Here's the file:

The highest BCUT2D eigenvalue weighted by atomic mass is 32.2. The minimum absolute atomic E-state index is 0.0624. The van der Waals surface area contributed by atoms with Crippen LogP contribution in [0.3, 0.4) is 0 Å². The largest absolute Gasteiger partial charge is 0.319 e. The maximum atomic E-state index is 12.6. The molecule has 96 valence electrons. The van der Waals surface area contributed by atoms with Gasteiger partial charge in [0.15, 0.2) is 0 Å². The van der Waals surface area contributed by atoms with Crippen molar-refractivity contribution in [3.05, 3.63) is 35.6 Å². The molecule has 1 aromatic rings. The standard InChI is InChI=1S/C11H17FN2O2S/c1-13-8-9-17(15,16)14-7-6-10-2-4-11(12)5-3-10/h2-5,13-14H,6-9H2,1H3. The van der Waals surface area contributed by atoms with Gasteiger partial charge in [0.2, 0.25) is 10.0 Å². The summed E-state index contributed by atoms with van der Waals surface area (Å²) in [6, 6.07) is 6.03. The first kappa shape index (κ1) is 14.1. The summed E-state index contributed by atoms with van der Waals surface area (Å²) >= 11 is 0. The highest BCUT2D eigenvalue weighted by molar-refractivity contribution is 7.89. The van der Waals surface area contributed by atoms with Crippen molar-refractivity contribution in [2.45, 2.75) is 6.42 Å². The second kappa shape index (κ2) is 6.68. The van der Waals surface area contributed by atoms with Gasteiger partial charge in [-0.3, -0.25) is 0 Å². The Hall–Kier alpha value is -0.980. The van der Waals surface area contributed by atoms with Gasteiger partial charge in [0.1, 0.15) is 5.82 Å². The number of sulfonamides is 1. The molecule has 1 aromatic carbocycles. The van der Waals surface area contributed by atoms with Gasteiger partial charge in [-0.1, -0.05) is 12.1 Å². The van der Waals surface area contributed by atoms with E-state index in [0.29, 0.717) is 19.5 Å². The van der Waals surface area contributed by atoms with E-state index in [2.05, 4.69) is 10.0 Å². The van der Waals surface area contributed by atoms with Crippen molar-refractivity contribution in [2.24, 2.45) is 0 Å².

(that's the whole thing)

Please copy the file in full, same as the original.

The highest BCUT2D eigenvalue weighted by atomic mass is 32.2. The minimum absolute atomic E-state index is 0.0624. The van der Waals surface area contributed by atoms with Crippen LogP contribution in [0.3, 0.4) is 0 Å². The largest absolute Gasteiger partial charge is 0.319 e. The maximum atomic E-state index is 12.6. The molecule has 96 valence electrons. The van der Waals surface area contributed by atoms with Gasteiger partial charge in [0.15, 0.2) is 0 Å². The van der Waals surface area contributed by atoms with Crippen molar-refractivity contribution in [3.05, 3.63) is 35.6 Å². The molecule has 1 aromatic rings. The standard InChI is InChI=1S/C11H17FN2O2S/c1-13-8-9-17(15,16)14-7-6-10-2-4-11(12)5-3-10/h2-5,13-14H,6-9H2,1H3. The van der Waals surface area contributed by atoms with Gasteiger partial charge in [0.2, 0.25) is 10.0 Å². The summed E-state index contributed by atoms with van der Waals surface area (Å²) in [6, 6.07) is 6.03. The first kappa shape index (κ1) is 14.1. The summed E-state index contributed by atoms with van der Waals surface area (Å²) >= 11 is 0. The highest BCUT2D eigenvalue weighted by molar-refractivity contribution is 7.89. The van der Waals surface area contributed by atoms with Crippen molar-refractivity contribution in [2.45, 2.75) is 6.42 Å². The second kappa shape index (κ2) is 6.68. The van der Waals surface area contributed by atoms with Gasteiger partial charge in [-0.3, -0.25) is 0 Å². The Hall–Kier alpha value is -0.980. The van der Waals surface area contributed by atoms with Gasteiger partial charge in [0.1, 0.15) is 5.82 Å². The number of sulfonamides is 1. The molecule has 1 aromatic carbocycles. The van der Waals surface area contributed by atoms with Gasteiger partial charge in [-0.1, -0.05) is 12.1 Å². The van der Waals surface area contributed by atoms with E-state index in [0.29, 0.717) is 19.5 Å². The van der Waals surface area contributed by atoms with E-state index in [2.05, 4.69) is 10.0 Å². The van der Waals surface area contributed by atoms with Crippen molar-refractivity contribution in [2.24, 2.45) is 0 Å².